Uganda Table of Contents

Mission schools were established in Uganda in the 1890s, and in 1924 the government established the first secondary school for Africans. By 1950, however, the government operated only three of the fifty-three secondary schools for Africans. Three others were privately funded, and forty-seven were operated by religious organizations. Education was eagerly sought by rural farmers as well as urban elites, and after independence many villages, especially in the south, built schools, hired teachers, and appealed for and received government assistance to operate their own village schools.

Most subjects were taught according to the British syllabus until 1974, and British examinations measured a student's progress through primary and secondary school. In 1975 the government implemented a local curriculum, and for a short time most school materials were published in Uganda. School enrollments continued to climb throughout most of the 1970s and 1980s, but as the economy deteriorated and violence increased, local publishing almost ceased, and examination results deteriorated.

The education system suffered the effects of economic decline and political instability during the 1970s and 1980s. The system continued to function, however, with an administrative structure based on regional offices, a national school inspectorate, and centralized, nationwide school examinations. Enrollments and expenditures increased steadily during this time, reflecting the high priority Ugandans attach to education, but at all levels, the physical infrastructure necessary for education was lacking, and the quality of education declined. School maintenance standards suffered, teachers fled the country, morale and productivity deteriorated along with real incomes, and many facilities were damaged by warfare and vandalism.

In 1990 adult literacy nationwide was estimated at 50 percent. Improving this ratio was important to the Museveni government. In order to reestablish the national priority on education, the Museveni government adopted a two-phase policy--to rehabilitate buildings and establish minimal conditions for instruction, and to improve efficiency and quality of education through teacher training and curriculum upgrading. Important long-term goals included establishing universal primary education, extending the seven-year primary cycle to eight or nine years, and shifting the emphasis in postsecondary education from purely academic to more technical and vocational training.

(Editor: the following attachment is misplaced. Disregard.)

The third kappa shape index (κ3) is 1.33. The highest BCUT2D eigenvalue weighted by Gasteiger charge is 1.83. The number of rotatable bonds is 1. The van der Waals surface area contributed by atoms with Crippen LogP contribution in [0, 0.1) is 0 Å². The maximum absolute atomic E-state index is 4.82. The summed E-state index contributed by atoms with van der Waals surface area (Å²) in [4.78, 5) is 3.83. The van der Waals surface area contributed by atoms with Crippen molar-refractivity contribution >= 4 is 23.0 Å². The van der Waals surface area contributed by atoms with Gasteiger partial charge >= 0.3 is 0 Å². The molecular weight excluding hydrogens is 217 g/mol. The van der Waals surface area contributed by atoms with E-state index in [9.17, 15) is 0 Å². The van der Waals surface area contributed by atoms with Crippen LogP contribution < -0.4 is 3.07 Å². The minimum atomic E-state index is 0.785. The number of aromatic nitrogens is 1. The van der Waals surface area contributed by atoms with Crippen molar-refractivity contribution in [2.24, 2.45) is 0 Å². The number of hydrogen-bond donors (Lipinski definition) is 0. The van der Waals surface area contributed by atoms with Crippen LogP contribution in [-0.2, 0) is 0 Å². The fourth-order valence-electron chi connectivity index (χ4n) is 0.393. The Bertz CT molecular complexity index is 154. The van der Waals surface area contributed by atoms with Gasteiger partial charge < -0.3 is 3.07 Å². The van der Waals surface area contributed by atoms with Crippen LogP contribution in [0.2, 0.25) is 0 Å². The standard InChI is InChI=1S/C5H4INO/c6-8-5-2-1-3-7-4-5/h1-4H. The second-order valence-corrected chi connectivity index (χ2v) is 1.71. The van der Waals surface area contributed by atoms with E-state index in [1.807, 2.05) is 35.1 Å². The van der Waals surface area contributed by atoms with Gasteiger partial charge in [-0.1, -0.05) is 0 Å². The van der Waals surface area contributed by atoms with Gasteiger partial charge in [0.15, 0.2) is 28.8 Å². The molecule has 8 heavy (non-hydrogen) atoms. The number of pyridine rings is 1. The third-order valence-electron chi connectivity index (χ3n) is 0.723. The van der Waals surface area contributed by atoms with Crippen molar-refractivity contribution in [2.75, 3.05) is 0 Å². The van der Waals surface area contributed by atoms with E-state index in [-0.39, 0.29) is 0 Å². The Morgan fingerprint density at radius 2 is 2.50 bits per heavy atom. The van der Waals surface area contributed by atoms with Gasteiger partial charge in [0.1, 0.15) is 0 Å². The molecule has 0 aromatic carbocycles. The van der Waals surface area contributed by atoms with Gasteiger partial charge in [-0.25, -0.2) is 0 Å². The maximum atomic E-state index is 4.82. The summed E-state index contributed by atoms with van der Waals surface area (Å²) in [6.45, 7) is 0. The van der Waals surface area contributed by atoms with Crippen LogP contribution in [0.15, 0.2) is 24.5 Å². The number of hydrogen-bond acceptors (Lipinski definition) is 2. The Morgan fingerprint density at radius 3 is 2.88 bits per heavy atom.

The School System

Formal education had four levels. The first level consisted of seven primary-school grades (standards one through seven), usually beginning about age six. Based on test scores in seventh grade, pupils could enter one of several types of institutions--a four-year secondary school ("O-level"), a three-year technical training institution, or a four-year teacher training college. About 40 percent of those who passed "O-level" examinations continued their education through one of several options--an advanced two-year secondary course ("A-level"), an advanced twoyear teacher training course, a technical institute, or a specialized training program provided by the government. Those who completed "A-level" examinations might study at Makerere University in Kampala or they might study abroad. Other options for "A-level" graduates were the Uganda Technical College, the Institute of Teachers' Education (formerly the National Teachers' College), or National College of Business Studies.